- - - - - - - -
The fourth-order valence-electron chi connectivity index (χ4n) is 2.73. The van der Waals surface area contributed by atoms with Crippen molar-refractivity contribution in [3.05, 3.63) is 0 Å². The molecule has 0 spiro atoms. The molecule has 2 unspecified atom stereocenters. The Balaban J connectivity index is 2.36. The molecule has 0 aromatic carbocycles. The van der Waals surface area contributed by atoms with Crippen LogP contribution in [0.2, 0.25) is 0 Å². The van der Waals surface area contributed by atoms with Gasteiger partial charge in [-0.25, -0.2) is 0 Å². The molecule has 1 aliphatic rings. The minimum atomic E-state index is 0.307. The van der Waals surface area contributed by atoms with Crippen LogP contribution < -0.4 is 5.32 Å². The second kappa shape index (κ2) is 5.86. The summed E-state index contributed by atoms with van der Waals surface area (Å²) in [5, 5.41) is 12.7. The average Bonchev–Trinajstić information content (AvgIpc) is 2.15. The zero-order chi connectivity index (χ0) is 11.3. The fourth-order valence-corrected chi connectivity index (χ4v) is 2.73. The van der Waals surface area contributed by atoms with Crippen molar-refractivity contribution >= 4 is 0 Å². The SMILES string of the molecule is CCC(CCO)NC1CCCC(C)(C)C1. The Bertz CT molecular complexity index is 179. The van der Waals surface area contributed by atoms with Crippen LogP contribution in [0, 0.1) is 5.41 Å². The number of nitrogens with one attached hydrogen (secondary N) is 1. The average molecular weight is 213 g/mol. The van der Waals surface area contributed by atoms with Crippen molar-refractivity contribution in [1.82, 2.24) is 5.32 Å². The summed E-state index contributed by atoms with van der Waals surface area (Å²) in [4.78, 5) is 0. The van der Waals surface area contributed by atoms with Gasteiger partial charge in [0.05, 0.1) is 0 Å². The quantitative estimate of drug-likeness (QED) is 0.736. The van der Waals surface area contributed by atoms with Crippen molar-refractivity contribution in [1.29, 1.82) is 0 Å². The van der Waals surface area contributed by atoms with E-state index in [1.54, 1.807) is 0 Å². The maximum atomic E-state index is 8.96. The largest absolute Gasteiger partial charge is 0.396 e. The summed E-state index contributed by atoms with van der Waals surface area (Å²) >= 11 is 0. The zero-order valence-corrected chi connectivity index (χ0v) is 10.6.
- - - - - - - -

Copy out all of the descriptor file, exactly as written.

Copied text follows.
The fourth-order valence-electron chi connectivity index (χ4n) is 2.73. The van der Waals surface area contributed by atoms with Crippen molar-refractivity contribution in [3.05, 3.63) is 0 Å². The molecule has 0 spiro atoms. The molecule has 2 unspecified atom stereocenters. The Balaban J connectivity index is 2.36. The molecule has 0 aromatic carbocycles. The van der Waals surface area contributed by atoms with Crippen LogP contribution in [0.2, 0.25) is 0 Å². The van der Waals surface area contributed by atoms with Gasteiger partial charge in [-0.25, -0.2) is 0 Å². The molecule has 1 aliphatic rings. The minimum atomic E-state index is 0.307. The van der Waals surface area contributed by atoms with Crippen LogP contribution < -0.4 is 5.32 Å². The second kappa shape index (κ2) is 5.86. The summed E-state index contributed by atoms with van der Waals surface area (Å²) in [5, 5.41) is 12.7. The average Bonchev–Trinajstić information content (AvgIpc) is 2.15. The zero-order chi connectivity index (χ0) is 11.3. The fourth-order valence-corrected chi connectivity index (χ4v) is 2.73. The van der Waals surface area contributed by atoms with Crippen molar-refractivity contribution >= 4 is 0 Å². The SMILES string of the molecule is CCC(CCO)NC1CCCC(C)(C)C1. The Bertz CT molecular complexity index is 179. The van der Waals surface area contributed by atoms with Crippen LogP contribution in [0, 0.1) is 5.41 Å². The number of nitrogens with one attached hydrogen (secondary N) is 1. The average molecular weight is 213 g/mol. The van der Waals surface area contributed by atoms with Crippen molar-refractivity contribution in [1.82, 2.24) is 5.32 Å². The summed E-state index contributed by atoms with van der Waals surface area (Å²) in [4.78, 5) is 0. The van der Waals surface area contributed by atoms with Gasteiger partial charge in [0.05, 0.1) is 0 Å². The quantitative estimate of drug-likeness (QED) is 0.736. The van der Waals surface area contributed by atoms with Crippen molar-refractivity contribution in [1.29, 1.82) is 0 Å². The van der Waals surface area contributed by atoms with E-state index in [1.54, 1.807) is 0 Å². The maximum atomic E-state index is 8.96. The largest absolute Gasteiger partial charge is 0.396 e. The summed E-state index contributed by atoms with van der Waals surface area (Å²) >= 11 is 0. The zero-order valence-corrected chi connectivity index (χ0v) is 10.6.